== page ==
Once I got a taste for one ultra-controversial article, I was hungry for more. Yet my quest to piss off every fan-base in the league still seems incomplete. If neither of those first two articles soured your opinion of me, then maybe this one will. (Am I wrongfully assuming that I was liked before?)
After the NFL made the unprecedented decision to cancel the Hall-of-Fame game at the last minute due to the tar-like field, we (football fans) have been forced to suffer on without the glimpse of football we were promised.
We did, however, get to see Brett Favre, Marvin Harrison, Tony Dungy, and the rest of the inductees trot out onto the parking lot surface in their new gold jackets. (Yes, Happy, the color does matter.)
As these deserving candidates received their recognition, I couldn’t help but feel bad for a few guys who have been waiting for what I’m sure feels like an eternity to hear their name called. But then I remembered that they’re rich and their lives are probably pretty great as it is, so I went back to enjoying my can of tuna.
Although I still don’t feel bad for those who have been overlooked, I felt the need to honour those whom the Hall has forgotten. So join me as I give some love to the guys who have been passed over by the selection committee. All I ask for in return is a VIP pass to the eventual induction ceremonies and a shout-out in their speech for all my hard work in getting them into the Hall – pretty reasonable, if you ask me.
Jerry Kramer, OG
Achievements: 3x Pro Bowler, 5x First-Team All-Pro, 5x NFL Champion, 2x Super Bowl Champion.
It is truly amazing that Kramer has yet to find his way into the Hall-of-Fame, considering he’s been a finalist ten times now. His 11 years in the league were all spent with Green Bay, where he excelled with the “power sweep.” If it were possible for a wedge block to be famous, then see Kramer’s push to get Bart Starr into the endzone in the Ice Bowl.
Kramer was named to the NFL’s 50th Anniversary Team, and is the only player from that team who does not have a spot in Canton. Oh yeah, he also kicked field goals once in awhile, too, hitting the game-winner in the 1962 NFL Championship.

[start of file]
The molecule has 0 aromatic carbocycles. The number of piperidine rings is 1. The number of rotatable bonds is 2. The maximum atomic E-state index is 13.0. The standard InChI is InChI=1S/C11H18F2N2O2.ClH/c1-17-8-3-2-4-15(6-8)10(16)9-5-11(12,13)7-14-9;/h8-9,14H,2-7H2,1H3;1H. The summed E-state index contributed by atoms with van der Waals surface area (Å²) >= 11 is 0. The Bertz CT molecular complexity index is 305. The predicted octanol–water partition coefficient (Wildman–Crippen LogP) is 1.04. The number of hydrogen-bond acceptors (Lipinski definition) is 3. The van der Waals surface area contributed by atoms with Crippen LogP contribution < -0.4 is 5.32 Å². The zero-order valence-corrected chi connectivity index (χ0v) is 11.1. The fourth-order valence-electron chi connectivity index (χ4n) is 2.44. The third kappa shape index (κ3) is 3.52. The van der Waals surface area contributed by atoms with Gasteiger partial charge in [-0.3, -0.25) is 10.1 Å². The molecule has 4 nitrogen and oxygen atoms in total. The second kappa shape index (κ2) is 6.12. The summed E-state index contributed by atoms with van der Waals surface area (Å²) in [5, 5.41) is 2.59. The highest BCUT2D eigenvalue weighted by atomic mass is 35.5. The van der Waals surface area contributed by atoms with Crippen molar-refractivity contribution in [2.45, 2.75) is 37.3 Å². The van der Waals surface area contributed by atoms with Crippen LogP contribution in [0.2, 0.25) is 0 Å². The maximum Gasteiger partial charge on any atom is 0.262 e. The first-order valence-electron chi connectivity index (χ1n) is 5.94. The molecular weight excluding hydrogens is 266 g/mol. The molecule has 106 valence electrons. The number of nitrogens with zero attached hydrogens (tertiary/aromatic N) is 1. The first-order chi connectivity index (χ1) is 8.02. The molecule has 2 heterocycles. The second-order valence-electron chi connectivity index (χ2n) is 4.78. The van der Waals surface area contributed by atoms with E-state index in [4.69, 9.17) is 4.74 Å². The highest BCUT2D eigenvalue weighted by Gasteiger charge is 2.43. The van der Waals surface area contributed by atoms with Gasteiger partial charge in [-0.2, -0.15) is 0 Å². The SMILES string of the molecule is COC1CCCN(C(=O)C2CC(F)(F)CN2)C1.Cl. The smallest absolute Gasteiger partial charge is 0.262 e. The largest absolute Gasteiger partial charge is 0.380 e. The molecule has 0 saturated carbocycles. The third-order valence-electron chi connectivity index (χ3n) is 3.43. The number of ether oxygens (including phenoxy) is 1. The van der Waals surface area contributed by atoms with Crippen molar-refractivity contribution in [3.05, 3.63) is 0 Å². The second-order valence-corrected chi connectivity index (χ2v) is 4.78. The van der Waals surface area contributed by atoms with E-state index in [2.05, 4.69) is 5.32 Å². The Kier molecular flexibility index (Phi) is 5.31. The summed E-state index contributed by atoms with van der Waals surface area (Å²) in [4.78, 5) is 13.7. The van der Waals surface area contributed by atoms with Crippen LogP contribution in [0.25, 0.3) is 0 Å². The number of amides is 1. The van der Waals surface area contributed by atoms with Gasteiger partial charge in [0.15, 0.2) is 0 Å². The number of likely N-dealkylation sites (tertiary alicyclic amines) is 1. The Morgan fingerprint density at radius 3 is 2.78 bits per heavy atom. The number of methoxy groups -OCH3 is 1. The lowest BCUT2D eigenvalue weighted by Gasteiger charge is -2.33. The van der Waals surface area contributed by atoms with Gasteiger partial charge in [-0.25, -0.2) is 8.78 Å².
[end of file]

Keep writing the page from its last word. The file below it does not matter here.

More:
Bottom Line: The NFL Network and most other pundits have recognized Kramer as the HOF’s biggest snub, why hasn’t the selection committee?
Kurt Warner, QB
Achievements: 4x Pro Bowler, 2x First-Team All-Pro, Super Bowl Champion, 2x NFL MVP, Super Bowl MVP.
From bagging groceries to winning the Super Bowl, Kurt Warner now deserves to take his rightful spot in Canton. If I only had one argument to present, it would be Warner’s performances on the biggest stage: not only did he play in three Super Bowls, but he is one of three quarterbacks to take two different franchises there, and holds the record for the most passing yards in the big game. He’s also number two and three on that list.
Fortunately, I’m not being limited to one argument, so here are some more: Warner was the fastest player to 10,000 passing yards, tied for fastest to 30,000 yards, has the second-highest career passing yards per game, the third-best career completion percentage, and tenth-best career passer rating. I could go on, but my editor would say I’m going overboard.
Bottom Line: Warner is more than a feel-good story. He’s one of the greatest QBs of all-time and belongs in the Hall-of-Fame.
Terrell Davis, RB
Achievements: 3X Pro Bowler, 3x First-Team All-Pro, 2x Offensive Player of the Year, 2x Super Bowl Champion, NFL MVP, Super Bowl MVP.
I understand why some have an issue with Davis being in the Hall-of-Fame, but I certainly don’t agree with it. Although his career was shortened by injury, “TD” made the best of his mere seven years in the league. To go along with all the aforementioned achievements, Davis also holds the NFL record for average rushing yards per playoff game (142.5).
When you think of the greatest runningbacks of all-time, he may not be one of the first who comes to your mind, but his stats say otherwise.
Bottom Line: The former Bronco has now been a Hall-of-Fame finalist in three consecutive seasons; if Doak Walker, Franco Harris, and Curtis Martin are in, then Davis’ time is coming too – probably 2017.
Roger Craig, RB
Achievements: 4x Pro Bowler, First-Team All-Pro, Offensive Player of the Year, 3x Super Bowl Champion, NFL MVP
Roger Craig was Marshall Faulk before Marshall Faulk. Without Craig, those legendary 49ers teams would not have been as dominant as they were. While Joe Montana and Jerry Rice garnered the majority of the credit, it was the versatility of their running back that really took that offense over the top.
In 1985, Craig became the first player to ever surpass 1,000 yards in both rushing and receiving in a season, and he also lead the league in receptions that year – a feat that no running back has accomplished since.
Bottom Line: You can’t hold playing on a team with Montana and Rice against him forever.